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Incisiveness is the noun of the incisive adjective, but in this sentence:

Communication has to be incisive.

It seems to me that Incisiveness doesn't work here, and incisive sounds correct, although grammatically the wrong part?

  • Why do you think it is wrong? – curiousdannii Jun 6 '15 at 6:51
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It is not the wrong part.

"Incisive" in your sentence is a predicate adjective. The "to be" attaches the subject ("communication") to its modifier ("incisive").

This is a very common construction in English.

This site http://examples.yourdictionary.com/examples-of-predicate-adjectives.html shows many examples. Your textbook probably also dicusses predicate adjectives.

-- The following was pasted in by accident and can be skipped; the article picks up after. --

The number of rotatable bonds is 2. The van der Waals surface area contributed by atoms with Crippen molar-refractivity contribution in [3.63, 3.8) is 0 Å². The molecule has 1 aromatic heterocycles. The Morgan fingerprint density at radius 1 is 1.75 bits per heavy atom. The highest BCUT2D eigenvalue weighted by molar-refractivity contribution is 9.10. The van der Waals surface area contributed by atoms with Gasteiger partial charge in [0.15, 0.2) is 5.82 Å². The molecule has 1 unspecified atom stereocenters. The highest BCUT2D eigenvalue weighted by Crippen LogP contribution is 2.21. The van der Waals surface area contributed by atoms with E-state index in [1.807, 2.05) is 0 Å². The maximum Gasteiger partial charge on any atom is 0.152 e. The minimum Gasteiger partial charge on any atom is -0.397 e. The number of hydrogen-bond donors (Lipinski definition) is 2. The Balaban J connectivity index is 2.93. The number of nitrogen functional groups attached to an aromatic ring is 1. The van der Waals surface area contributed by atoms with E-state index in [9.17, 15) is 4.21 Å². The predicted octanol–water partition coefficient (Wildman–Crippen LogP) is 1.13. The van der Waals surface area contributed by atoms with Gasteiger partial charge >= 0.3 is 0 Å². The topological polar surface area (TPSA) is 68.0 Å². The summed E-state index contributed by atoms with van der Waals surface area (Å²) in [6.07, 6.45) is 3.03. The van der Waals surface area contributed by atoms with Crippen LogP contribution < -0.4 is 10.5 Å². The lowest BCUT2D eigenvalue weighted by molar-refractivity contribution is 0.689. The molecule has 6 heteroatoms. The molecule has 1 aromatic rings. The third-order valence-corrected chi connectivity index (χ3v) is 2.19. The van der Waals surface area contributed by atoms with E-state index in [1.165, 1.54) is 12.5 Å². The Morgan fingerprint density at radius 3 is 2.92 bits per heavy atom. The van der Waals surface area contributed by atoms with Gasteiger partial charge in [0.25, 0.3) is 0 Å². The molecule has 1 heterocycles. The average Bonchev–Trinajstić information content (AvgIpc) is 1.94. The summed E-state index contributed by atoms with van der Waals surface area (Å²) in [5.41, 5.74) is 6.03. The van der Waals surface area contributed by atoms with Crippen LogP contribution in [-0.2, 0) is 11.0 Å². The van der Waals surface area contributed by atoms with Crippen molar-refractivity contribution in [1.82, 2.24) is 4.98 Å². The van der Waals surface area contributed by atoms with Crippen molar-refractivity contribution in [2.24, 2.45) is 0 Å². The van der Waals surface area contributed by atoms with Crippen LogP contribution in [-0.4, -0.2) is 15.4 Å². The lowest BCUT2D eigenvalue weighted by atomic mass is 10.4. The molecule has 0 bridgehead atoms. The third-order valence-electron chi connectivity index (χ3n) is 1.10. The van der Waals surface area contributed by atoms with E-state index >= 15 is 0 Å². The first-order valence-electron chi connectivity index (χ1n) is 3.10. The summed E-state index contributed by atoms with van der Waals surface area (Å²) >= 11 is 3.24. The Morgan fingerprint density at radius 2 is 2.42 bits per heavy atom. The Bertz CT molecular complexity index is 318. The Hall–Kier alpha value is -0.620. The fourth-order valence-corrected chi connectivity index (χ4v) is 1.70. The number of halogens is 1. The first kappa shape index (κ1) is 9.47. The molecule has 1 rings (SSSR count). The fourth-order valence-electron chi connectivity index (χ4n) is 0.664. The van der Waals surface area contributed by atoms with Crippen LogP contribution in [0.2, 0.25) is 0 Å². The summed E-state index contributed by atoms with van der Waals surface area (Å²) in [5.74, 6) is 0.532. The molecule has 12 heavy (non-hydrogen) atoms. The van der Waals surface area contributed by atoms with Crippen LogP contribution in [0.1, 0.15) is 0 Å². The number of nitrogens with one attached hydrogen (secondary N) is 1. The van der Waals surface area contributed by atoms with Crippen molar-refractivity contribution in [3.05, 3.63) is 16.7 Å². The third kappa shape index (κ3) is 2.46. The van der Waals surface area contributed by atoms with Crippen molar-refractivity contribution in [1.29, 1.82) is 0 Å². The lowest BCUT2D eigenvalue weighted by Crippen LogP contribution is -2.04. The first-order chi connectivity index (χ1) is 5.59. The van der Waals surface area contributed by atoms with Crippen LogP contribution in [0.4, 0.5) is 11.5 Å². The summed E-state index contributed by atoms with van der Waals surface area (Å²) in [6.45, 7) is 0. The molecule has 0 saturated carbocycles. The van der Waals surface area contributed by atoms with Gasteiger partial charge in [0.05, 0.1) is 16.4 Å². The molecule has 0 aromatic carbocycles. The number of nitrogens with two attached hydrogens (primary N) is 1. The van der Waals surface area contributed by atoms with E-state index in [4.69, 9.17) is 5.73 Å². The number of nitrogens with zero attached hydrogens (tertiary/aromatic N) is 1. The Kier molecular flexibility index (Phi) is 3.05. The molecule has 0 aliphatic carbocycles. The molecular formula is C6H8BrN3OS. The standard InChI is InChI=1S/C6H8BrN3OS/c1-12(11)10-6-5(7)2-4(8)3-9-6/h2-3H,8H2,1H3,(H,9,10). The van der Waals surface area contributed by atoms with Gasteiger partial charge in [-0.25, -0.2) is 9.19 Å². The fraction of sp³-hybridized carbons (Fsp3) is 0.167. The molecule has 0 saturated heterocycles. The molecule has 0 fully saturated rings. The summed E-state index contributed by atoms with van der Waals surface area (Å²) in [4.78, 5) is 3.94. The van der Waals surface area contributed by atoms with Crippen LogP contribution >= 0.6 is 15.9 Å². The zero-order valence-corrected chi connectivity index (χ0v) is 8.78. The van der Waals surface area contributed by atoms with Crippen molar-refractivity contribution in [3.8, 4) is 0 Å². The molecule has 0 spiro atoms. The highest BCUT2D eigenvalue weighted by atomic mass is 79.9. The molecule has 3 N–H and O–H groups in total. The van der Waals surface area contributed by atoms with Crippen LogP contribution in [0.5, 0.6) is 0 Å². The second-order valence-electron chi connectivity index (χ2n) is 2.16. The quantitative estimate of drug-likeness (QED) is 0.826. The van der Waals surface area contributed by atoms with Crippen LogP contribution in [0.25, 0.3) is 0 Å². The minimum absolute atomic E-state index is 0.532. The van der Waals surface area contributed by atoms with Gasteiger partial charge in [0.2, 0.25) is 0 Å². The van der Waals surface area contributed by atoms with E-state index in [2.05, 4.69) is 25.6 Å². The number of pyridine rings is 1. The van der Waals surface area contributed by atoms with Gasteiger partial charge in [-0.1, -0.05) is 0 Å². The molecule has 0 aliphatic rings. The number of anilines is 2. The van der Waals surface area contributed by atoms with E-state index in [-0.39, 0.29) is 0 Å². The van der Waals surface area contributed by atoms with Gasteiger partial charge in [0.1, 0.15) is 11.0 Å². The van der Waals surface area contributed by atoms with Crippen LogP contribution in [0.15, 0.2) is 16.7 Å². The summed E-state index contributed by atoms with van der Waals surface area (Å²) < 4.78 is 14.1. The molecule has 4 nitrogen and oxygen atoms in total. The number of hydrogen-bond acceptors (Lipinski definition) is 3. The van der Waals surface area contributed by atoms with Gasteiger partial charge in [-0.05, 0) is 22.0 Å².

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I think that the sentence is perfectly right.

Communication has to be incisive.

Though the adjective(incisive) is not placed anywhere close to the noun(communication), the attribute of 'incisiveness' automatically belongs to 'communication'.

Like in the sentence: Your speech must be clear or Her speech is fluent.

If you still feel incisiveness is better, you may try this: Incisiveness in communication is what everyone should aim for.

Let me know if I've answered your question as you expected(because I didn't understand why you felt the sentence has a grammatical error).

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